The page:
Article
• Bacteriophage (phage) therapy is re-emerging a century after it began. • Activity against antibiotic-resistant pathogens and a lack of serious side effects make phage therapy an attractive treatment option in refractory bacterial infection. • Phages are highly specific for their bacterial targets but the relationship between in vitro activity and...
Article
Pseudomonas aeruginosa is a frequent causative agent of ventilation-associated pneumonia (VAP) with high attributable mortality (~13%), which may double in patients with multi-drug resistant (MDR) infection. Bacteriophage therapy was first utilised as antibacterial therapy in the early 1900s. Losing favour in the West with the advent of antibiotics...
Technical Report
This letter describes our experience of phage therapy using nebulised and intravenous phage therapy in a patient with ventilator-associated pneumonia and empyema caused by Pseudomonas aeruginosa here at Westmead Hospital, Australia. American Journal of Respiratory and Critical Care Medicine 2019, in press.
Method
Phage researchers and clinicians from the Westmead Institute and Westmead Hospital brief us on how phage therapy is regulated in Australia, through the lens of their experience treating 14 patients with IV phage therapy.
Preprint
Full-text available
Importance: The effect of IV administration of a bacteriophage cocktail produced under GMP conditions on patients with severe S. aureus infection, including complicated bacteraemia, endocarditis and septic shock, is unknown. Objective: To assess safety and tolerability of adjunctive bacteriophage therapy in patients with severe S. aureus infections...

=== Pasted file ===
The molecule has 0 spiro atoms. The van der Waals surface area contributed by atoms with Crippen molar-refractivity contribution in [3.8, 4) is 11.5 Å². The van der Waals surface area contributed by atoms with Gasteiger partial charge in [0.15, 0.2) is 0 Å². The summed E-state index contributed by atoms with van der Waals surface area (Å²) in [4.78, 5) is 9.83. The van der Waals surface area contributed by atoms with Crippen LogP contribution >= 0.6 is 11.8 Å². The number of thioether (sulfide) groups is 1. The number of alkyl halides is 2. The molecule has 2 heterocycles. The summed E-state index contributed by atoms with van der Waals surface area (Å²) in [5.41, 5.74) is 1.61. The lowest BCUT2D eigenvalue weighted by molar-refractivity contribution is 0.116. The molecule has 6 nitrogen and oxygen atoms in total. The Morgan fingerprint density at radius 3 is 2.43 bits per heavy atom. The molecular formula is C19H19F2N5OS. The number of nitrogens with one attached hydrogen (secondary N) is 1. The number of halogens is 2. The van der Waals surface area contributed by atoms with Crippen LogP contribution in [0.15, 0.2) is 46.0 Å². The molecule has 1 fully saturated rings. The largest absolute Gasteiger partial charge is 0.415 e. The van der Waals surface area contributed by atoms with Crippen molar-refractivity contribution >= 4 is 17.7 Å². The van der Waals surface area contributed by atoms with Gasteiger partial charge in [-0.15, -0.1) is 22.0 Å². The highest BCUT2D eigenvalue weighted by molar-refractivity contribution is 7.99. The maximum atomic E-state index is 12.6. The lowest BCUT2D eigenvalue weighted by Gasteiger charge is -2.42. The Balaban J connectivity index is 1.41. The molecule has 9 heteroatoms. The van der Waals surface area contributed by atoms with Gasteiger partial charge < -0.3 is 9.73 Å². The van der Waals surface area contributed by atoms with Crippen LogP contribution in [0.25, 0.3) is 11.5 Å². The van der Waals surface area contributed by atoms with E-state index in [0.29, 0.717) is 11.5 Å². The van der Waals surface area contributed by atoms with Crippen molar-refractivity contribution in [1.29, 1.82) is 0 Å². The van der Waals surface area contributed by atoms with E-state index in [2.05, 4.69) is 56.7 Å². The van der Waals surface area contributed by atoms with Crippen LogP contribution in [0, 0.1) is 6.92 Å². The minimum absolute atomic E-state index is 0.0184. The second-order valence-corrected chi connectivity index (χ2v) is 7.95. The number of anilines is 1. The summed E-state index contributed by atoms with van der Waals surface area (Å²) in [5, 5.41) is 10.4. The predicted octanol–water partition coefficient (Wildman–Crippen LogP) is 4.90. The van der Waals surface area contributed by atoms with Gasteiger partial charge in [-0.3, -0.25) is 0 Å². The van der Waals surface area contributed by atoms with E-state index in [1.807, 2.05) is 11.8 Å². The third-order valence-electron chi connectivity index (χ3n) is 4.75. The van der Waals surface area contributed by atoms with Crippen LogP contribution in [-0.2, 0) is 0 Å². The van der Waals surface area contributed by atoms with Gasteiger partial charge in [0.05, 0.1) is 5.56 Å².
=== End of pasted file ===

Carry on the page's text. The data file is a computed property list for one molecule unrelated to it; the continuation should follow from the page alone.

Article
The rise of multiple antibiotic resistance in clinically relevant bacteria has created a global crisis with increasing burden on healthcare systems. The need to optimise alternative therapies to antibiotics, particularly in high risk nosocomial settings, is therefore immediate. Bacteriophages are specialised lethal viruses of bacteria, and an under...
Article
Full-text available
Circulating TNF-related apoptosis-inducing ligand (TRAIL) levels are reduced in patients with cardiovascular disease, and TRAIL gene deletion in mice exacerbates atherosclerosis and inflammation. How TRAIL protects against atherosclerosis, and why levels are reduced in disease is unknown. Here, multiple strategies were used to identify the protecti...
Conference Paper
Aims: Definitive diagnosis of malignant pleural mesothelioma (MPM) is difficult and requires invasive tumour biopsy.MicroRNAs are proven to be dysregulated in MPM and have therapeutic potential. Circular RNAs (circRNAs) are noncoding competitive endogenous RNAs (ceRNAs) that interact with microRNAs as ‘sponges’ via direct binding, subsequently lead...
Article
Full-text available
Malignant pleural mesothelioma (MPM), an aggressive malignancy affecting pleural surfaces, occurs in three main histological subtypes. The epithelioid and sarcomatoid subtypes are characterized by cuboid and fibroblastoid cells, respectively. The biphasic subtype contains a mixture of both. The sarcomatoid subtype expresses markers of epithelial–me...
Article
Background: Malignant pleural mesothelioma (MPM) is an aggressive malignancy linked to asbestos exposure. On a genomic level, MPM is characterised by frequent chromosomal deletions of tumour suppressors, including microRNAs. MiR-137 plays a tumour suppressor role in other cancers, so the aim of this study was to characterise it and its target Y-bo...